Another small, randomized, double-blind, placebo-controlled study from Taiwan was published in 2008.110 The study group included 23 subjects with mild to moderate AD and 23 subjects with mild cognitive impairment (MCI) randomized to receive either 1.8 g/day omega-3 PUFA or placebo (olive oil) for 24 weeks of active study participation. Primary outcome measures included the ADAS-cog and the Clinician’s Interview-Based Impression of Change scale including caregiver-supplied information (CIBIC-plus). Improvement on the CIBIC-plus was seen for the active treatment versus placebo group overall. ADAS-cog decline did not differ between treatment and placebo groups overall, but a subgroup analysis did demonstrate a beneficial effect of treatment on the ADAS-cog in the MCI group alone. This study again recapitulated the positive effects of omega-3 PUFA supplementation on cognitive decline in early stage memory decline (MCI or early AD) seen in the Freund-Levi study.108 No assessment or adjustment for ApoE was performed.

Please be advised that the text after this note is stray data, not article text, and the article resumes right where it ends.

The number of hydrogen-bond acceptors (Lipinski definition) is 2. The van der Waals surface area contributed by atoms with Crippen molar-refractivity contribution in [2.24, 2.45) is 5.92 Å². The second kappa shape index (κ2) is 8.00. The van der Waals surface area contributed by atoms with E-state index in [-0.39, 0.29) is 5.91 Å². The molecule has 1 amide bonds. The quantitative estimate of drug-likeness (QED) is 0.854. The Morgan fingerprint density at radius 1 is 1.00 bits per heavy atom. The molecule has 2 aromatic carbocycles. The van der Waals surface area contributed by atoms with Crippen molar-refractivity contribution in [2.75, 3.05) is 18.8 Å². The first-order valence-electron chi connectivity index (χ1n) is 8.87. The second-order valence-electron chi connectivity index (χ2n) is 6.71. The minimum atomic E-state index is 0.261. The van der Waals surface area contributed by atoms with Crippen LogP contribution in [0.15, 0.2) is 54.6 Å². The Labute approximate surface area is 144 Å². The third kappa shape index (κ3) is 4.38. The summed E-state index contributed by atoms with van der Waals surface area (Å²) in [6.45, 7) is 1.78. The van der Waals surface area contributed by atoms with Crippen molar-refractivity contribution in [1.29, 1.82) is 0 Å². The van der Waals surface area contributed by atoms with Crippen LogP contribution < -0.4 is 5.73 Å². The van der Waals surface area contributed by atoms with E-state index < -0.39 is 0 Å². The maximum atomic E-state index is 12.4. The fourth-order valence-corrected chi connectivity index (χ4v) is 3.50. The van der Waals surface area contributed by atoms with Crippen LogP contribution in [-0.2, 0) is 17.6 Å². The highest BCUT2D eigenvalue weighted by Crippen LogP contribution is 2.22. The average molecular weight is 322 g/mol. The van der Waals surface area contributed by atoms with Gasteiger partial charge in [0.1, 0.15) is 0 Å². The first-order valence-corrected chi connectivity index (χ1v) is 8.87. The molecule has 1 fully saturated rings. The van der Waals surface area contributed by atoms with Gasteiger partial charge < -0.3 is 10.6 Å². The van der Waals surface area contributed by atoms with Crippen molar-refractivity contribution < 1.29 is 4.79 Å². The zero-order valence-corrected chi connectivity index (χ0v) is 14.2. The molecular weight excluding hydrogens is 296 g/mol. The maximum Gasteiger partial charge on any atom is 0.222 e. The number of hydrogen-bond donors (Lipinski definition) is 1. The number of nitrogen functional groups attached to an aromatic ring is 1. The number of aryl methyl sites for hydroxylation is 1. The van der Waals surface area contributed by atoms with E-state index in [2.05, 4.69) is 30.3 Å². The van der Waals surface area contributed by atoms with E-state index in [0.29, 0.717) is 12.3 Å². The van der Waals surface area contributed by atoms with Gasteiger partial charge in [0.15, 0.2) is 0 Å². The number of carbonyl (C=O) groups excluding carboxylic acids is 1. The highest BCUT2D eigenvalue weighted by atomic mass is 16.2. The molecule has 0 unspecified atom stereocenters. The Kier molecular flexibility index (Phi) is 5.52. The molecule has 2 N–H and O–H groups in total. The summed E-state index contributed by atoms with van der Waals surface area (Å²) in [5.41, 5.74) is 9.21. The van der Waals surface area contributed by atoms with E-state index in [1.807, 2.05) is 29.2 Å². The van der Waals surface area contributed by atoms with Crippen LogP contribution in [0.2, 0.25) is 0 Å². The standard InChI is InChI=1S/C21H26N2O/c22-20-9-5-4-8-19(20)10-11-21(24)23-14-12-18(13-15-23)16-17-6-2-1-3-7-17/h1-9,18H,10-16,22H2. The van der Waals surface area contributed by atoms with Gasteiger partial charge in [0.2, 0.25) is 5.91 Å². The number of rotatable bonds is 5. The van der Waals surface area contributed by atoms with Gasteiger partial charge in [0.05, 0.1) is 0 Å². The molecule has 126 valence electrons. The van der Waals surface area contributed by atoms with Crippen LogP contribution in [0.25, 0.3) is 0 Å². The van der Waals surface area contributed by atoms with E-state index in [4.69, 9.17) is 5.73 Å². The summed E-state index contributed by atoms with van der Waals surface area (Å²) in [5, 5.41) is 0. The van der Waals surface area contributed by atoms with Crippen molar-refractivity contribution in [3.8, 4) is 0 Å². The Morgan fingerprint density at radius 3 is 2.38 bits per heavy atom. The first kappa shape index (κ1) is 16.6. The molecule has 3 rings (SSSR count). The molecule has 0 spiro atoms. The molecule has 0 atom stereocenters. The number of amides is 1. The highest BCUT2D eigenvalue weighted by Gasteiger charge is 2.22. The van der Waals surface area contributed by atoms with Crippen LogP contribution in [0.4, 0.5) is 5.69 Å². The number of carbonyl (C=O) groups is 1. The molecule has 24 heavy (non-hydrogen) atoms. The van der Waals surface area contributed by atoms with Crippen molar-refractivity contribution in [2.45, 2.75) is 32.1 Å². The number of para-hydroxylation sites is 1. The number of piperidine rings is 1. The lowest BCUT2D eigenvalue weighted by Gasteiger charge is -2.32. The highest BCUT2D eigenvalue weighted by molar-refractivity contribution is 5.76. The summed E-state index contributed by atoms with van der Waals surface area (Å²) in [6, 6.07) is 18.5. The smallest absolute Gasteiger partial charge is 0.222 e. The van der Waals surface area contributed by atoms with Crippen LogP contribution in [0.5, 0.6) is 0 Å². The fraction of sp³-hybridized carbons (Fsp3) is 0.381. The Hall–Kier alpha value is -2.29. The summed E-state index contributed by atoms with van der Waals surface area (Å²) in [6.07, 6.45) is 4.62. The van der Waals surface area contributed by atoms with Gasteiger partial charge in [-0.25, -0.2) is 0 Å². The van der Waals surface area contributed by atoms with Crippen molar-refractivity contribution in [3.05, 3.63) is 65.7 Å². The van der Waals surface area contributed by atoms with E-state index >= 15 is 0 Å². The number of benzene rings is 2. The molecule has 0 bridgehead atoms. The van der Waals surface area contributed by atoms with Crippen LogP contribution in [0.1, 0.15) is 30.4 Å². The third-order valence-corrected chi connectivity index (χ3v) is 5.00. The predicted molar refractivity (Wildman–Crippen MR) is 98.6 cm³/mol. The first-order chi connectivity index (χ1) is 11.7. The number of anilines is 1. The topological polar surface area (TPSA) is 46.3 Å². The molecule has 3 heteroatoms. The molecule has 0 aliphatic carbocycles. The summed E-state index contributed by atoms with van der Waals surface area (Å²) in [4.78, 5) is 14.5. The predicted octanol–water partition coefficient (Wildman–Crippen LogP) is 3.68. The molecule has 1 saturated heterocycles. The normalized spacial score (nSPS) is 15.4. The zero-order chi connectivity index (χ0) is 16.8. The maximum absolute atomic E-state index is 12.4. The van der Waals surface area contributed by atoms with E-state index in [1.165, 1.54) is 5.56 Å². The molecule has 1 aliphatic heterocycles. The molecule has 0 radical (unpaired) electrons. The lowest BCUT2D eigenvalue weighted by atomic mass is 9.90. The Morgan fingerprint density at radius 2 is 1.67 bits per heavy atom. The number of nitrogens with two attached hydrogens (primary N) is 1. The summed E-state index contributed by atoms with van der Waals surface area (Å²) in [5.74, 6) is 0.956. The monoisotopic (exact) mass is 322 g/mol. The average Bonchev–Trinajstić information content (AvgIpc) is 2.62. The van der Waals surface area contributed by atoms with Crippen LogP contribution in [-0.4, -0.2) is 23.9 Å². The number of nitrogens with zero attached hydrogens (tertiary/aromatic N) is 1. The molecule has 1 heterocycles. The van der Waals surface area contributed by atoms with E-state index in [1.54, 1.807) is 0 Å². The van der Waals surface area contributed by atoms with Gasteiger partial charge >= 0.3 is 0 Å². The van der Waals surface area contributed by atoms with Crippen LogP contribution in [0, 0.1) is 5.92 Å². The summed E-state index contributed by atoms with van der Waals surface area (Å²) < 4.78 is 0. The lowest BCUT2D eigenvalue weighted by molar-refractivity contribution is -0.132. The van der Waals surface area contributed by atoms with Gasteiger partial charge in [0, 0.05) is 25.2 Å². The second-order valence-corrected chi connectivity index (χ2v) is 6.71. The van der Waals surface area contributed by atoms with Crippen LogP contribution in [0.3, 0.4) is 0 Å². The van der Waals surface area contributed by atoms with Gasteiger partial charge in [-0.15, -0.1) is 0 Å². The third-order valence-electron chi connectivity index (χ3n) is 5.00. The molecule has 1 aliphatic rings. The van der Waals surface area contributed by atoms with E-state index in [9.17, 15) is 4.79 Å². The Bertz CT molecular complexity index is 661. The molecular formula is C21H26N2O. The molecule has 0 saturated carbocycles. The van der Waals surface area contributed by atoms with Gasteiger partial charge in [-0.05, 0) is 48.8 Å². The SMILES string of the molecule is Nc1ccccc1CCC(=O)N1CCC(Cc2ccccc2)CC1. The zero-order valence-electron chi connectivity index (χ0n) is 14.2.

At the 2009 International Conference on Alzheimer’s Disease, the preliminary results of two major clinical trials with DHA were presented. The Memory Improvement with DHA Study examined the effects of DHA supplementation (900 mg/day) in a large, multi-center, double-blinded, randomized, placebo-controlled clinical trial with 485 cognitively normal participants, with a mean age of 70 years, over a 6 month treatment period. DHA treatment significantly reduced total errors on the Paired Associates Learning (PAL) subtest of the Cambridge Neuropsychological Test Automated Battery®, which was reported as the primary outcome measure. The treated group experienced a doubling of plasma DHA levels and these levels were highly correlated with performance on the PAL. Both compliance and safety were excellent and distributed equally between arms. Data on dietary n-6 intake or ApoE status were not included in the presentation or abstract. The trial was considered positive overall suggesting a benefit of DHA in preventing age–associated cognitive decline. Careful review of the study protocol, however suggests that this primary outcome may have been selected after an interim analysis showed a potential signal, midway during the course of the trial, and that the original outcome measure was the global battery score, which was not significant. These observations cast doubt on the validity of the original conclusions of the study and further demand replication in a future study before the utility of DHA in preventing age associated memory decline can be assessed.